Once a week we dressed up in long skirts, gloves, handbags or suits to walk through the Alaskan night, flashlights in hand casting shadows along the narrow forest trail. The windows glowed yellow in the fishing boats down at the dock and voices, slammed doors and laughter reached us on the trail that wound through the village. The boaters were getting ready to join us at the far, southern end of the trail where a small shake-covered cabin with a disproportionately large enclosed porch sat, a stone-paved walkway leading to its steps.
It served as the temporary village schoolhouse and one night out of every week the entire village dressed up and met there to sit in the dark, watching numbers count down on the screen while a reel-to-reel projector whirred and clicked, powered by a generator rumbling in the background.
I was only six, so I didn't realize what we were watching on the screen was twenty to thirty years out of date. When we watched The Red Balloon, I believed the outside world, far beyond this wilderness village, was post-WWII France, complete with cobbled streets and war-battered buildings.
When we moved to the ruins of the cannery our family continued this tradition. We ran the generator once a week to charge the battery for the radio and stereo.
My dad worked as a logger on Prince of Wales Island at what was the largest logging camp in the world at that time. On weekends he skiffed home across the dangerous strait bringing with him supplies, plus a backpack full of Hostess treats and movies he'd recorded off TV stations only available at that time in Alaska's large communities. After a while we compiled quite a library.
Every Friday night it was someone's turn to pick. My younger brothers liked The Man From Snowy River, and The Sacketts. My oldest brother loved Conan, Dark Crystal and anything sci-fi. My sister chose Ice Castles, and War Games. I chose The Black Stallion. My dad chose McClintock! and my mom chose My Fair Lady.
The Lines from these movies and many others, heard again and again, became a part of our everday conversation. To this day if we quote a line from one of these old movies to my brother Robin, he will without fail remember which movie it's from. We try to trip him up all the time, but it's hard to do.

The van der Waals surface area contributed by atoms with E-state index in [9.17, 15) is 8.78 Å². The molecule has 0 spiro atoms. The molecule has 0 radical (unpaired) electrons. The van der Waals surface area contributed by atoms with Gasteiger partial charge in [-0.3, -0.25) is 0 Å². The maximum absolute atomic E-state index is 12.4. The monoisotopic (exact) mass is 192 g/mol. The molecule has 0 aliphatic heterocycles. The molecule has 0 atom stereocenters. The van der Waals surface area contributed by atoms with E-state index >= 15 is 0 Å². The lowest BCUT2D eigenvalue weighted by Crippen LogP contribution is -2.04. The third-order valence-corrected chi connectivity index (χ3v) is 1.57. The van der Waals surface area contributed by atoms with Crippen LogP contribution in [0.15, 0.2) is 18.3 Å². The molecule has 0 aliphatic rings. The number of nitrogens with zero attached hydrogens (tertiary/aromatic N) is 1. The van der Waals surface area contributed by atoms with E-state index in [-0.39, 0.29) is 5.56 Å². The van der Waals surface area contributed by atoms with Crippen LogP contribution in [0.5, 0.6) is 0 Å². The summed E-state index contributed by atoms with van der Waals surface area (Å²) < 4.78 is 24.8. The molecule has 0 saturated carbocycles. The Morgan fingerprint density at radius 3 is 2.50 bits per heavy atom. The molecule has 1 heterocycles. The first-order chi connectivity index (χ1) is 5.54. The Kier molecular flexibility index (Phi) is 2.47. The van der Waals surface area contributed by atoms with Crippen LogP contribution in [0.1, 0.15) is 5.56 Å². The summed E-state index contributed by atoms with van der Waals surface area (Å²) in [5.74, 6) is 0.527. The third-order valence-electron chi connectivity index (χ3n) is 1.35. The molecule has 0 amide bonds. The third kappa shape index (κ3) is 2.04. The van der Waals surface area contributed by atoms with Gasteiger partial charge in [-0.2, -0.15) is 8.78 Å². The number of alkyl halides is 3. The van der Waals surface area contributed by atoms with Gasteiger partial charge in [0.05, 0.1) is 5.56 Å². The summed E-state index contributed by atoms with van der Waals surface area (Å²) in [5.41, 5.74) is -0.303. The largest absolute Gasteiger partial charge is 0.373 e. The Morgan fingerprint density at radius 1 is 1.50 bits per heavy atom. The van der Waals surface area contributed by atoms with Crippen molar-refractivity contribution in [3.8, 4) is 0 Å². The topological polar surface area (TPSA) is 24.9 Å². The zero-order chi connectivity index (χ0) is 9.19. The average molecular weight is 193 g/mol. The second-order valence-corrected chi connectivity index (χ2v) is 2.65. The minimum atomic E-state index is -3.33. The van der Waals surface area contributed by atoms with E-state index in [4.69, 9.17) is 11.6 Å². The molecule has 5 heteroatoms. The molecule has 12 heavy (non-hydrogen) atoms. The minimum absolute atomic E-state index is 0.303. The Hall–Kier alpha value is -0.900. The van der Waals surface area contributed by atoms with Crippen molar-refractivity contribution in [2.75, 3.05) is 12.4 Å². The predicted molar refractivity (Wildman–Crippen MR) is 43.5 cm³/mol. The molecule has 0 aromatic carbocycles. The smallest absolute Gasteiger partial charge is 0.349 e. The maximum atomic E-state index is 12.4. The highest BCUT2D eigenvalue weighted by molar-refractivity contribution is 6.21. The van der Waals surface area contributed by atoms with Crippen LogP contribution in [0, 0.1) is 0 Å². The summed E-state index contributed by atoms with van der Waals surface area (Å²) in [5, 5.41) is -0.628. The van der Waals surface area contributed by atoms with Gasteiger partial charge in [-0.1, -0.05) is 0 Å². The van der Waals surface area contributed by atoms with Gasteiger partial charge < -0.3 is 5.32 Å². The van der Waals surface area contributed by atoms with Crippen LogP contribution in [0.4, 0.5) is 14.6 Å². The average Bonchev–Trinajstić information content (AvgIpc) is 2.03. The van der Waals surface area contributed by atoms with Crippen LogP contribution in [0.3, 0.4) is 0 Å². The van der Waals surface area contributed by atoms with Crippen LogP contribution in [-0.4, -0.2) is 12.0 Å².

We had all the Wilderness Family movies and were caught between being appalled at the just plain wrong decisions this family made and identifying with their isolation and the problems they had with bears and wolves. Mostly we laughed at Skip (the father) and his sad lack of building skills (the roof came off shingle by shingle in every storm) and his ludicrous penchant for shooting all of his ammo into the air whenever anyone was threatened by dangerous predators.
Once, after watching Cannery Row with its memorable scenes of the "frog round-up" we stepped outside into a plague of frogs of Biblical proportions. They were everywhere! You couldn't take a step without being in danger of squashing one underfoot.
So, sometimes what we saw on the screen was reflected in our every day life....but mostly we were outsiders spying on an alien world.
In the summertime, when it stayed light long after the generator was shut off, we'd carry the movie mood with us outside onto the beach. After Snowy River we herded our dogs with bull kelp bullwhips, or took up homemade spears and swords to reenact Conan. Or Sang songs from My Fair Lady, our piping young voices echoing off the forest, water and rotting pilings of the old cannery.
The tradition of movie night lasted right up until TV came to the bush...but that's another story.